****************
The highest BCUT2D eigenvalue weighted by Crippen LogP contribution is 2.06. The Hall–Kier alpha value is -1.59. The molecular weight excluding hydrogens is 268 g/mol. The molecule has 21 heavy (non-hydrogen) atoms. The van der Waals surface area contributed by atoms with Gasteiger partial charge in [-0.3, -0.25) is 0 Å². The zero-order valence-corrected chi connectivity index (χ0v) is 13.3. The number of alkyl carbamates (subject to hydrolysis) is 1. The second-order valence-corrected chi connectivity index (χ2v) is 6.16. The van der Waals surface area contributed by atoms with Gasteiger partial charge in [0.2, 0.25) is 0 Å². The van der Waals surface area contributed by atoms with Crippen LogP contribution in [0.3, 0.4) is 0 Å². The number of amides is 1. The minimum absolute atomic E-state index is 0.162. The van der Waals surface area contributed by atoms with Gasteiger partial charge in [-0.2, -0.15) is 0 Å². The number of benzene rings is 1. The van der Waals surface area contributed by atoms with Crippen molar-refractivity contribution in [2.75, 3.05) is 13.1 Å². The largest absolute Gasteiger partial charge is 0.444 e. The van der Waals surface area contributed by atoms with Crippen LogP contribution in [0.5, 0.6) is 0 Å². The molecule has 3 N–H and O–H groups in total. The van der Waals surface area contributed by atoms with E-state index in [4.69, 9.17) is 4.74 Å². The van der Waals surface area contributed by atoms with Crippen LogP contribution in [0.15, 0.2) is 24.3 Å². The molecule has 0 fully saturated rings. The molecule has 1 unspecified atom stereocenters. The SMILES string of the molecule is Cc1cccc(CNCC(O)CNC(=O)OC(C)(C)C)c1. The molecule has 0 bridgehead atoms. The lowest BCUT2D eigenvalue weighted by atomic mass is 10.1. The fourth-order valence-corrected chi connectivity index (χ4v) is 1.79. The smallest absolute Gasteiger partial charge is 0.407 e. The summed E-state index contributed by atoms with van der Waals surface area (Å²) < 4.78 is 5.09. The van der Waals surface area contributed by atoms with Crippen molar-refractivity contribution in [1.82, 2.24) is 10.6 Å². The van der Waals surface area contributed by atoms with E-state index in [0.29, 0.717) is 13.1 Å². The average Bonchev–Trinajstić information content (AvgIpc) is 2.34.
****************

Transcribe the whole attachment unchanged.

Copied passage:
The highest BCUT2D eigenvalue weighted by Crippen LogP contribution is 2.06. The Hall–Kier alpha value is -1.59. The molecular weight excluding hydrogens is 268 g/mol. The molecule has 21 heavy (non-hydrogen) atoms. The van der Waals surface area contributed by atoms with Gasteiger partial charge in [-0.3, -0.25) is 0 Å². The zero-order valence-corrected chi connectivity index (χ0v) is 13.3. The number of alkyl carbamates (subject to hydrolysis) is 1. The second-order valence-corrected chi connectivity index (χ2v) is 6.16. The van der Waals surface area contributed by atoms with Gasteiger partial charge in [0.2, 0.25) is 0 Å². The van der Waals surface area contributed by atoms with Crippen LogP contribution in [0.3, 0.4) is 0 Å². The number of amides is 1. The minimum absolute atomic E-state index is 0.162. The van der Waals surface area contributed by atoms with Gasteiger partial charge in [-0.2, -0.15) is 0 Å². The number of benzene rings is 1. The van der Waals surface area contributed by atoms with Crippen molar-refractivity contribution in [2.75, 3.05) is 13.1 Å². The largest absolute Gasteiger partial charge is 0.444 e. The van der Waals surface area contributed by atoms with Crippen LogP contribution in [0.5, 0.6) is 0 Å². The molecule has 3 N–H and O–H groups in total. The van der Waals surface area contributed by atoms with E-state index in [4.69, 9.17) is 4.74 Å². The van der Waals surface area contributed by atoms with Crippen LogP contribution in [0.15, 0.2) is 24.3 Å². The molecule has 0 fully saturated rings. The molecule has 1 unspecified atom stereocenters. The SMILES string of the molecule is Cc1cccc(CNCC(O)CNC(=O)OC(C)(C)C)c1. The molecule has 0 bridgehead atoms. The lowest BCUT2D eigenvalue weighted by atomic mass is 10.1. The fourth-order valence-corrected chi connectivity index (χ4v) is 1.79. The smallest absolute Gasteiger partial charge is 0.407 e. The summed E-state index contributed by atoms with van der Waals surface area (Å²) < 4.78 is 5.09. The van der Waals surface area contributed by atoms with Crippen molar-refractivity contribution in [1.82, 2.24) is 10.6 Å². The van der Waals surface area contributed by atoms with E-state index in [0.29, 0.717) is 13.1 Å². The average Bonchev–Trinajstić information content (AvgIpc) is 2.34.